Let us return to Jesus’ teaching. He says that we should not worry about what to eat, what to wear, and what tomorrow brings. He tells us the reason for his caution against anxieties: Your heavenly Father knows that you need these things. In other words, you are not alone. You have another Person with you. He is your Father. He has you covered. He has your tomorrow covered. You are safe in his hands (See Isaiah 49:16a: “See, upon the palms of my hands I have written your name”). Your tomorrow is safe with him. All of this, put together, produces a feeling of security. In Christian terms we call this feeling, faith. But faith is more than just a feeling. It is what The Letter to the Hebrews calls: “the assurance of things hoped for, the conviction of things not seen.” When you have assurance of something hoped for, why do you still worry? When you have the conviction (i.e. you are convinced) of things not seen, why still worry? This is the point of Jesus’ teaching. Faith and worries cannot co-exist. To people who worry about the necessities of life Jesus says: O you of little faith (Matt 6:30). In Jesus’ view, therefore, worries arise out of a lack of faith (i.e. a lack of assurance and conviction). Moreover, Christ teaches that when we give in to worries and become anxious, we are like “pagans.” The reason is simple. Pagans do not have a personal God, which means that they cannot have a personal, filial relationship with their idols and gods. This lack of personal, loving relationship is often the cause of anxieties, especially when things go wrong. Let us recall the incident in 1Kings 18:26-28. Here is what Holy Scripture says about the prophets of Baal who engaged Elijah in a prayer contest: “And they took the bull which was given them, and they prepared it, and called on the name of Baal from morning until noon, saying, “O Baal, answer us!” But there was no voice, and no one answered. And they limped about the altar which they had made. And at noon Elijah mocked them, saying, “Cry aloud, for he is a god; either he is musing, or he has gone aside, or he is on a journey, or perhaps he is asleep and must be awakened.” And they cried aloud, and cut themselves after their custom with swords and lances, until the blood gushed out upon them.” Everything about this prayer suggests that it is born, not from filial assurance and conviction, but from frustration and anxiety. Prayer should never be a frustrating experience. Anxieties can neutralize faith. Similarly, faith neutralizes anxieties. According to the Savior’s teaching, our response to experiences of life (pleasant or unpleasant) should be faith, not anxiety.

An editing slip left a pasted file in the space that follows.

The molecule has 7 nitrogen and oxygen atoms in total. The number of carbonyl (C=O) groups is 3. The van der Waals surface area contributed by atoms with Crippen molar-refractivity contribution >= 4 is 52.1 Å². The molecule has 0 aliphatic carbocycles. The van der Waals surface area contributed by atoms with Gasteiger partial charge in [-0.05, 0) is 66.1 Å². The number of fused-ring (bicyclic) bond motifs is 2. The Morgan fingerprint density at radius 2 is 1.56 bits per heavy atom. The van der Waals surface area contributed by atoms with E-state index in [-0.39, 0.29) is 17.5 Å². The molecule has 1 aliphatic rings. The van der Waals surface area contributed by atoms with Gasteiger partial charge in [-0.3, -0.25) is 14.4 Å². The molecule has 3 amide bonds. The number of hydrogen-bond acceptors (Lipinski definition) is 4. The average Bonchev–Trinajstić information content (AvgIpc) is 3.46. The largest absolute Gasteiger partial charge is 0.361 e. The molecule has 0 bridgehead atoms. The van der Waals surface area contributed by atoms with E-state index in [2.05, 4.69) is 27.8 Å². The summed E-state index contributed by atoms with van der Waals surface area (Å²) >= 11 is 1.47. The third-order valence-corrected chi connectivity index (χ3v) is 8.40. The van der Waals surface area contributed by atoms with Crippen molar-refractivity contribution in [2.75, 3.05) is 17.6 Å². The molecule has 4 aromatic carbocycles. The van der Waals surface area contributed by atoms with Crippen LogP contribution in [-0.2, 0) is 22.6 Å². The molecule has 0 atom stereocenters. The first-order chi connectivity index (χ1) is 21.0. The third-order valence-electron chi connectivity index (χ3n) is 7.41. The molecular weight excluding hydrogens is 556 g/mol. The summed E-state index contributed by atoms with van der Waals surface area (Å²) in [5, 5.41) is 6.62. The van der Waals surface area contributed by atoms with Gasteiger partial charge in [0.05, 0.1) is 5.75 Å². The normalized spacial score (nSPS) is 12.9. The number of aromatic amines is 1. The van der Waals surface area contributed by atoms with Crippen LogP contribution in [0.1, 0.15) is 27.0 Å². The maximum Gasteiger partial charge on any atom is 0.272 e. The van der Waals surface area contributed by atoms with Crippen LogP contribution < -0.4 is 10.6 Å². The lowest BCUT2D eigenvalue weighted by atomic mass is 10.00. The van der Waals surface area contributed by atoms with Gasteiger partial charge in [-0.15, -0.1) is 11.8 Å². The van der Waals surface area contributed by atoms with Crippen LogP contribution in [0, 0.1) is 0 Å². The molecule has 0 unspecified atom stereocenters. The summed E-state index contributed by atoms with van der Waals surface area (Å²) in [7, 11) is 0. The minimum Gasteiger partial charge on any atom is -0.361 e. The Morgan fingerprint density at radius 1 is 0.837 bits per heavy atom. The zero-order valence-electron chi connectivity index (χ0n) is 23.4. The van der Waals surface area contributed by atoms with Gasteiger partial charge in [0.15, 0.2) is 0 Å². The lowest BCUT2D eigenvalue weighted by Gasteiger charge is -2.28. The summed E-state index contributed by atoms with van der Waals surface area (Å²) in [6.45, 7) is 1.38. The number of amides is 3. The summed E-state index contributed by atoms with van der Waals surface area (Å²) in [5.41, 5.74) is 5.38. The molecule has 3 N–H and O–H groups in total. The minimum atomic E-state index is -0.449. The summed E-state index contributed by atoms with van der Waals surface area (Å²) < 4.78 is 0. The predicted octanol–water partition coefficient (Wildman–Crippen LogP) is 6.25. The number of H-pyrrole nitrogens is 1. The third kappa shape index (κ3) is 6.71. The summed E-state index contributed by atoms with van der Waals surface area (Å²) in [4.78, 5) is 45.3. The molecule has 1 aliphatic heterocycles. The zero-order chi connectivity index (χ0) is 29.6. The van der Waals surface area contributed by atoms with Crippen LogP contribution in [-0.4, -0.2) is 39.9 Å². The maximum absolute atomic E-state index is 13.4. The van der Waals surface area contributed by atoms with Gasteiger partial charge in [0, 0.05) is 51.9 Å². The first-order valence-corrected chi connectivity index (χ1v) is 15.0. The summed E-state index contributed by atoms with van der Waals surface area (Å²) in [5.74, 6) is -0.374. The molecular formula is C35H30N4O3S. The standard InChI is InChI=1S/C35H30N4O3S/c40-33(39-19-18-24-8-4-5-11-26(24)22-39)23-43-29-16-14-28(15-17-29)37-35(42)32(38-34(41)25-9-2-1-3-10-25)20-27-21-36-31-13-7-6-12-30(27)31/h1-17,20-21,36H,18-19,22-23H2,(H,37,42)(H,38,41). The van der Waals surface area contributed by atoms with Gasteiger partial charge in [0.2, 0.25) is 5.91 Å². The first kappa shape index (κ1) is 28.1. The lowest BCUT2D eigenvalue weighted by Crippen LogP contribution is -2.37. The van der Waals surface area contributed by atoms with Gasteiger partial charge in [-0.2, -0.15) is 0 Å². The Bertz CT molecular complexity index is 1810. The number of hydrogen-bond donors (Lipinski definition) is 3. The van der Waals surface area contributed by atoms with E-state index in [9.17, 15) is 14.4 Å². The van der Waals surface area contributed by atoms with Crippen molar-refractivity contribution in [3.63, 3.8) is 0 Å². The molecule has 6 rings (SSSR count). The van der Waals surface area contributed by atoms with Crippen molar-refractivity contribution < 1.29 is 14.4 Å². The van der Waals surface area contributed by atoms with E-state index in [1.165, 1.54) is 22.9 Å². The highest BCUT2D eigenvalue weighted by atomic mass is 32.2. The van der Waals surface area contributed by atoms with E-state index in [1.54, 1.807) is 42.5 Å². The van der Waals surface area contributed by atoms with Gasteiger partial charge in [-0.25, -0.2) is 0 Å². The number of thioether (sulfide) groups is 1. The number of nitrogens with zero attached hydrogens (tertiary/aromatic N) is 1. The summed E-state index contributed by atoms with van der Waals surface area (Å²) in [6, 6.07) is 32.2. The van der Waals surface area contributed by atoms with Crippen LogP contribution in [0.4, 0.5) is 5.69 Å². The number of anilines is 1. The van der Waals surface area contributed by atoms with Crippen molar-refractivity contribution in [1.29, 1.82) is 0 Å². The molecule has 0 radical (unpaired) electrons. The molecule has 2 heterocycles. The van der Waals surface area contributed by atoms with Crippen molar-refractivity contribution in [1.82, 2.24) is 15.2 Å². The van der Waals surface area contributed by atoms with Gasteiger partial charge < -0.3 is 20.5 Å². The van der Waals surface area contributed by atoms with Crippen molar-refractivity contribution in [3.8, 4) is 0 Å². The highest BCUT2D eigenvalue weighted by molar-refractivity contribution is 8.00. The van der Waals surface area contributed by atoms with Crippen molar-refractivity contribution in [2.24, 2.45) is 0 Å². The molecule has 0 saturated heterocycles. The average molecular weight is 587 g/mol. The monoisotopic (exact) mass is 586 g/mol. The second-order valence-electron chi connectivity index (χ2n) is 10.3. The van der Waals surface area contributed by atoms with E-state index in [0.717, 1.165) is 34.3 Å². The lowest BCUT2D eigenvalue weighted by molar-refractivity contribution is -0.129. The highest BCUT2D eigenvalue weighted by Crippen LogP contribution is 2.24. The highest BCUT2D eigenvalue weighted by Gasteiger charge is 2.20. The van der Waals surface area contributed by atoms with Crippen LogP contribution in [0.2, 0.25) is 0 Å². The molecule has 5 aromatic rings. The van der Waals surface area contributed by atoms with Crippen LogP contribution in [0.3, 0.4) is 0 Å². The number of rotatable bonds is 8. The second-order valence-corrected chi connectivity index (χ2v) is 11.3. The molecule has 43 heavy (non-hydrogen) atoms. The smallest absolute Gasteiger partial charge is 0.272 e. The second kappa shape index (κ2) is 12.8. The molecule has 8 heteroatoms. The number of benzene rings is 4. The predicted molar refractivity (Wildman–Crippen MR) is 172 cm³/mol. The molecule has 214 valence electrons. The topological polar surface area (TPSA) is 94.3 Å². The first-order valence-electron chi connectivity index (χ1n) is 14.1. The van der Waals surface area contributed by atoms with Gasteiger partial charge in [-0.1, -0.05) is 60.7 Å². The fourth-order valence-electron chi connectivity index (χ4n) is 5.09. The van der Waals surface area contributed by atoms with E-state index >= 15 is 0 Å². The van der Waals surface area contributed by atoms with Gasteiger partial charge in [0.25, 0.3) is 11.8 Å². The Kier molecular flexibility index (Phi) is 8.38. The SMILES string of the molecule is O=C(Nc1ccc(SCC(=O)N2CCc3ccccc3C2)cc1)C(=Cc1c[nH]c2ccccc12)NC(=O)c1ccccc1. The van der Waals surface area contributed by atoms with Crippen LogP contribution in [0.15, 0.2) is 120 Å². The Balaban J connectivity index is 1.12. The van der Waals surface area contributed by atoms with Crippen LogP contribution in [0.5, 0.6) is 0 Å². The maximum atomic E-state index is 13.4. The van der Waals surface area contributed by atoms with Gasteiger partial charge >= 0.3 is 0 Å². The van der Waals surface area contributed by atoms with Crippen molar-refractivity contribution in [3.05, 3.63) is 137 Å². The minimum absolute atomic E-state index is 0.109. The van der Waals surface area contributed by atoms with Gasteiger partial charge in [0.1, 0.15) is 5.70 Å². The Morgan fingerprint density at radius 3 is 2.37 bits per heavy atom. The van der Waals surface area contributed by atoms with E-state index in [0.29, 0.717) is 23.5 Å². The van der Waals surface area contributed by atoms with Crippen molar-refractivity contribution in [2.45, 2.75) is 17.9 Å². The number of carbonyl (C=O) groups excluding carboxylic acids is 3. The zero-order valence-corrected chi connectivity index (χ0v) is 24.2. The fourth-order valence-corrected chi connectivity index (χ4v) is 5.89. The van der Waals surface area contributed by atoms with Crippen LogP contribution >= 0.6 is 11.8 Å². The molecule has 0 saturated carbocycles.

To sum up: A key distinction between Christianity and “paganism” is that the latter places near absolute priority and emphasis on the outcome of prayer (results first, results only). By contrast, Christianity’s primary priority is on the personal relationship with God (Father, Son, and Holy Spirit). It is a religion of personal relationship with God. Personal, enduring union with a personal God is more important than the provision of necessities (important as these are). In Christianity, the worshipper seeks values friendship with God more than the “answers” to his requests. To become God’s son, God’s friend, is more valuable than to receive a promotion at your workplace. For this and other reasons, Christ said: “But seek FIRST the kingdom (of God) and his righteousness, and all these things will be given you besides” (Matt 6:33). For a “pagan,” God is a means to an end. But for a Christian, God is an end in himself. And if God is an end in himself, anxieties have no place. In every situation, faith is what you need. Anxiety is what you do not need. Amen!
Invitation to pray:
Dear Jesus, by your Blood you have made me a child of God. Increase in me your grace of faith. I cast all my worries unto you, for you care for me. From this moment, I renounce the spirit of anxiety in your mighty name. I receive your peace which comes from faith. Fill my heart with the assurance of things hoped for, and the conviction of things not seen. Thank you, Lord. Amen.